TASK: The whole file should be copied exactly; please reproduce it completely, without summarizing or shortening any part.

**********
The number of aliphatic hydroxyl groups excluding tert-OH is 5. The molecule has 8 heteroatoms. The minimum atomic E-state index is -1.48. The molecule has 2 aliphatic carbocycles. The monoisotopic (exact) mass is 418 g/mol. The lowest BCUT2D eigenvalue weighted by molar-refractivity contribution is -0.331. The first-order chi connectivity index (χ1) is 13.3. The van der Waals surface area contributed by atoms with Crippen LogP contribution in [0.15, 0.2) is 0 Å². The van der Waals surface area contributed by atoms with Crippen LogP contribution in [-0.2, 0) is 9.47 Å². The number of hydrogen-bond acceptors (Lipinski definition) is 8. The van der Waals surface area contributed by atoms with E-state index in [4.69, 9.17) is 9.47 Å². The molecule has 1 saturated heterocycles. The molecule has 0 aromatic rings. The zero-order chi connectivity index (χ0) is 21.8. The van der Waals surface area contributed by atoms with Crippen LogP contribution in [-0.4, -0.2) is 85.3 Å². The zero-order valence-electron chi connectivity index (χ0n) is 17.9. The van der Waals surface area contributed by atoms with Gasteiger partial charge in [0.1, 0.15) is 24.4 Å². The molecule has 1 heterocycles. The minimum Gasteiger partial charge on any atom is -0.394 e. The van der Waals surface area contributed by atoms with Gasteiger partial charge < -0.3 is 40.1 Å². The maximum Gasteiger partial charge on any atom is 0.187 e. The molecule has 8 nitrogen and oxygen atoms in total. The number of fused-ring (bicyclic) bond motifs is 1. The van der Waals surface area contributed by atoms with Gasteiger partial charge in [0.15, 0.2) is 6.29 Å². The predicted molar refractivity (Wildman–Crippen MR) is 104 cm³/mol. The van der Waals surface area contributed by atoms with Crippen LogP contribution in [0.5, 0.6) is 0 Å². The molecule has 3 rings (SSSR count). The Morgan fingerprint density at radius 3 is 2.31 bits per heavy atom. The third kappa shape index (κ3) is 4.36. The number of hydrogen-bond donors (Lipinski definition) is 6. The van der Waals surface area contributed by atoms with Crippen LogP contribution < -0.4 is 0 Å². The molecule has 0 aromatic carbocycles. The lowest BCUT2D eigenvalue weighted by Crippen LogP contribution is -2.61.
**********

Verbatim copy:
The number of aliphatic hydroxyl groups excluding tert-OH is 5. The molecule has 8 heteroatoms. The minimum atomic E-state index is -1.48. The molecule has 2 aliphatic carbocycles. The monoisotopic (exact) mass is 418 g/mol. The lowest BCUT2D eigenvalue weighted by molar-refractivity contribution is -0.331. The first-order chi connectivity index (χ1) is 13.3. The van der Waals surface area contributed by atoms with Crippen LogP contribution in [0.15, 0.2) is 0 Å². The van der Waals surface area contributed by atoms with Crippen LogP contribution in [-0.2, 0) is 9.47 Å². The number of hydrogen-bond acceptors (Lipinski definition) is 8. The van der Waals surface area contributed by atoms with E-state index in [4.69, 9.17) is 9.47 Å². The molecule has 1 saturated heterocycles. The molecule has 0 aromatic rings. The zero-order chi connectivity index (χ0) is 21.8. The van der Waals surface area contributed by atoms with Crippen LogP contribution in [-0.4, -0.2) is 85.3 Å². The zero-order valence-electron chi connectivity index (χ0n) is 17.9. The van der Waals surface area contributed by atoms with Gasteiger partial charge in [0.1, 0.15) is 24.4 Å². The molecule has 1 heterocycles. The minimum Gasteiger partial charge on any atom is -0.394 e. The van der Waals surface area contributed by atoms with Gasteiger partial charge < -0.3 is 40.1 Å². The maximum Gasteiger partial charge on any atom is 0.187 e. The molecule has 8 nitrogen and oxygen atoms in total. The number of fused-ring (bicyclic) bond motifs is 1. The van der Waals surface area contributed by atoms with Gasteiger partial charge in [0.15, 0.2) is 6.29 Å². The predicted molar refractivity (Wildman–Crippen MR) is 104 cm³/mol. The van der Waals surface area contributed by atoms with Crippen LogP contribution in [0.5, 0.6) is 0 Å². The molecule has 3 rings (SSSR count). The Morgan fingerprint density at radius 3 is 2.31 bits per heavy atom. The third kappa shape index (κ3) is 4.36. The number of hydrogen-bond donors (Lipinski definition) is 6. The van der Waals surface area contributed by atoms with Crippen LogP contribution < -0.4 is 0 Å². The molecule has 0 aromatic carbocycles. The lowest BCUT2D eigenvalue weighted by Crippen LogP contribution is -2.61.